Hot on the heels of a report that Apple might be developing a coprocessor for health data analysis, news broke this afternoon of Google Coach, a rumored Google wellness product powered by artificial intelligence (AI).
Fitness will be Google Coach’s bread and butter, Android Police reports. But unlike Google Fit, Google’s activity-tracking platform, it’ll deliver insights proactively, informed in part by calendar appointments, reminders, and logged activities. If you skip a scheduled gym day, for example, it might nudge you to find another time. And if you’re falling short of a fitness goal, it could suggest workouts and routines that would help you achieve it.
Fitness is just one of several domains in Google Coach, apparently. The wellness assistant will keep track of your nutrition and the foods you consume, and use other signals (like location) to make actionable recommendations. At a restaurant, it might point you toward healthier menu items, and before you go grocery shopping, it could email you a weekly meal plan personalized to your schedule.
Google Coach’s suggestions will come in the form of notifications and messages, mostly, but according to Android Police, algorithms will attempt to consolidate multiple ideas in one so as to prevent “notification overload.” The AI-powered assistant will reportedly launch first on smartwatches — live activity tracking will require a Wear OS device — but eventually come to smartphones, set-top boxes, smart speakers, and other devices “in some capacity.”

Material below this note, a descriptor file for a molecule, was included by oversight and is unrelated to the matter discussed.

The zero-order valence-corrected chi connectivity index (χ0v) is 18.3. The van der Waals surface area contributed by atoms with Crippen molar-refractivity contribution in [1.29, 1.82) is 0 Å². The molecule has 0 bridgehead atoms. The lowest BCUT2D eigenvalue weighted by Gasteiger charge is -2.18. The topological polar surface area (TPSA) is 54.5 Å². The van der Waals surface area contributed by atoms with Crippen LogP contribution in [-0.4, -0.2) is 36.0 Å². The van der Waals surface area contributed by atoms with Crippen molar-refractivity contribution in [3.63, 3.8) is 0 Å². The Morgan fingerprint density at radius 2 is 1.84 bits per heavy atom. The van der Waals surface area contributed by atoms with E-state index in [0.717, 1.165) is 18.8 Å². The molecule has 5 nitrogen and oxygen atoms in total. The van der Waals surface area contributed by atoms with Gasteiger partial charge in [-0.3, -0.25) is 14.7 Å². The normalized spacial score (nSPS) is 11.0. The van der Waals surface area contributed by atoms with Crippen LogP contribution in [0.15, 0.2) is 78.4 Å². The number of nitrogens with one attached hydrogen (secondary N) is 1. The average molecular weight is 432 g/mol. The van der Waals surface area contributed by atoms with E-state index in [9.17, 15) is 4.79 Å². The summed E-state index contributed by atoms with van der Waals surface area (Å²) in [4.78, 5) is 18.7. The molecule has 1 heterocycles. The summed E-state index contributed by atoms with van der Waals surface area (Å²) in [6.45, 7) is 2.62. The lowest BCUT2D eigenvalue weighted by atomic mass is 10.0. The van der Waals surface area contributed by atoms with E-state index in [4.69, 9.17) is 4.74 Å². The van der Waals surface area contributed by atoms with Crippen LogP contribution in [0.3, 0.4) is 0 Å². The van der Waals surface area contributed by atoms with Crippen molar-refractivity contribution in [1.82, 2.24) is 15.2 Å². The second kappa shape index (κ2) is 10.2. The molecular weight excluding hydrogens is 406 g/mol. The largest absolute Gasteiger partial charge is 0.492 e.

The idea isn’t a novel one. Startups like Noom leverage AI to analyze diet, weight, and exercise and suggest recipes and workouts. And Vi, a New York-based company that raised $20 million in June, sells earbuds with a conversational running coach who provides feedback in real time.
But if Google Coach ever sees the light of day, it’ll be the Mountain View giant’s most ambitious attempt yet to merge AI with the treasure trove of fitness data wearable devices collect. Google Fit, which launched in 2014, is less a fitness assistant than an aggregator, unifying sensor and activity data from third-party apps and software in a single dashboard.
Earlier this year, Apple took a step in that direction with improved activity monitoring in the Apple Watch’s Workout app and Siri Suggestions, a lock screen feature that leverages AI to, among other things, surface workout apps when you arrive at the gym.
There’s no telling when Google Coach might make its public debut (if ever), but there’s a pretty good chance it’ll be sometime this fall, when Google is rumored to announce new smartphones in its Pixel lineup.